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A Voice From the Factories.. Norton, Caroline Sheridan, 1808–1877.
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DEDICATED TO THE RIGHT HONOURABLE LORD ASHLEY. The abuses even, of such a business, must be cautiously dealt with; lest, in eradicating them, we shake or disorder the whole fabric. We admit, however, that the case of CHILDREN employed in the Cotton Factories is one of those that call fairly for legislative regulation. McCULLOCH.



AN anonymous Author, whose own name could give no importance to this ephemeral production, ventures to claim the aid of yours; as one not only noble, but intimately connected with the subject of his verse.

To the just‐minded, the opinions of no individual, however obscure, should be utterly indifferent; since each man undoubtedly represents the opinions of a certain number of his fellow‐men. It is the conviction of this, and the belief, that to abstain from giving our views on any point because we fear page: vi due attention will not be paid us, savours rather of vanity than humility, which have induced me to intrude at this time on your Lordship and the Public.

For the mode in which I have done so, some apology is perhaps necessary; since the application of serious poetry to the passing events of the day has fallen into disuse, and is, if not absolutely contemned, at least much discouraged.

Doubtless there are those to whose tastes and understandings, dry and forcible arguments are more welcome than reasonings dressed in the garb of poetry. Yet as poetry is the language of feeling, it should be the language of the multitude; since all men can feel, while comparatively few can reason acutely, and still fewer reduce their reasoning theories to practicable schemes of improvement.

My Lord, I confess myself anxious to be heard, even though unable to convince. It is the misfortune of the time, that subjects of great and pressing page: vii interest are so numerous, that many questions which affect the lives and happiness of hundreds, become, as it were, comparatively unimportant; and are thrust aside by others of greater actual moment. Such, as it appears to me, is the present condition of the Factory Question: and although I am conscious that it requires but an inferior understanding to perceive an existing evil, while the combined efforts of many superior minds are necessary to its remedy; yet I cannot but think it is incumbent on all who feel, as I do, that there is an evil which it behoves Christian lawgivers to remove,—to endeavour to obtain such a portion of public attention as may be granted to the expression of their conviction.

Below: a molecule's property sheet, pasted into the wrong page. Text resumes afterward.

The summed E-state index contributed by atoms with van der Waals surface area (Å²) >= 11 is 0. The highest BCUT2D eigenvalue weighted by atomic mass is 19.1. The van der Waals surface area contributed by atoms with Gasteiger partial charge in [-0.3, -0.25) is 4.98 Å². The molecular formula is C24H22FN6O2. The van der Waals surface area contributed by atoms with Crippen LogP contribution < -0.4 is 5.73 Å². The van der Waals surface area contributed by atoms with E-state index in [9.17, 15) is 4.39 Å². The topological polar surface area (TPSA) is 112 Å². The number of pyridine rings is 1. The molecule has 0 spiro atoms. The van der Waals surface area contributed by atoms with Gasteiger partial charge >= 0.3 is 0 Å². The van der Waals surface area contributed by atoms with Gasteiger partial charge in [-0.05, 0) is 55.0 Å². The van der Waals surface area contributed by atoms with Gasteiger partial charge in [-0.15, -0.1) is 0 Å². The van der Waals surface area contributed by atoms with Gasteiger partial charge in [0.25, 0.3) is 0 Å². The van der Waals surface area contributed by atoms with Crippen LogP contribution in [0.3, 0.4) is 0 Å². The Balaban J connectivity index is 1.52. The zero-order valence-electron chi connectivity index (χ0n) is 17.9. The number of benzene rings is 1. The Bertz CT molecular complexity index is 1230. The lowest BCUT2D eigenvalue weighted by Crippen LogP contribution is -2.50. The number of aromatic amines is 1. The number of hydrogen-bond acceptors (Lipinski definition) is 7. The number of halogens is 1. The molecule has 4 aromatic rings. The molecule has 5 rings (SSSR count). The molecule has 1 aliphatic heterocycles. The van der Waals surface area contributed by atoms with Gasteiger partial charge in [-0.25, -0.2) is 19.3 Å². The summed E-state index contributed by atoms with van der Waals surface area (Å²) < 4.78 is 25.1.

My Lord, my ambition extends so far, and no farther. I publish this little Poem with the avowed hope of obtaining that attention; I publish it anonymously, because I have no right to expect that my personal opinion would carry more weight with it than that of any other individual. The inspiriting page: viii cheer of triumph, and the startling yell of disapprobation, are alike composed of a number of voices, each in itself insignificant, but in their union most powerful. I desire, therefore, only to join my voice to that of wiser and better men, in behalf of those who suffer; and if the matter or the manner of my work be imperfect, allowance will, I trust, be made for its imperfection, since it pretends to so little.

I will only add, that I have in no instance overcharged or exaggerated, by poetical fictions, the picture drawn by the Commissioners appointed to inquire into this subject. I have strictly adhered to the printed Reports; to that which I believe to be the melancholy truth; and that which I have, in some instances, myself had an opportunity of witnessing.

I earnestly hope I shall live to see this evil abolished. There will be delay—there will be opposition: such has ever been the case with all questions involving interests, and more especially page: xi where the preponderating interest has been on the side of the existing abuse. Yet, as the noble‐hearted and compassionate Howard became immortally connected with the removal of the abuses which for centuries disgraced our prison discipline; as the perseverance of Wilberforce created the dawn of the long‐delayed emancipation of the negroes;—so, my Lord, I trust to see your name enrolled with the names of these great and good men, as the Liberator and Defender of those helpless beings, on whom are inflicted many of the evils both of slavery and imprisonment, without the odium of either.

I remain, my LORD, Your Lordship’s Obedient Servant,


London,October, 1836.
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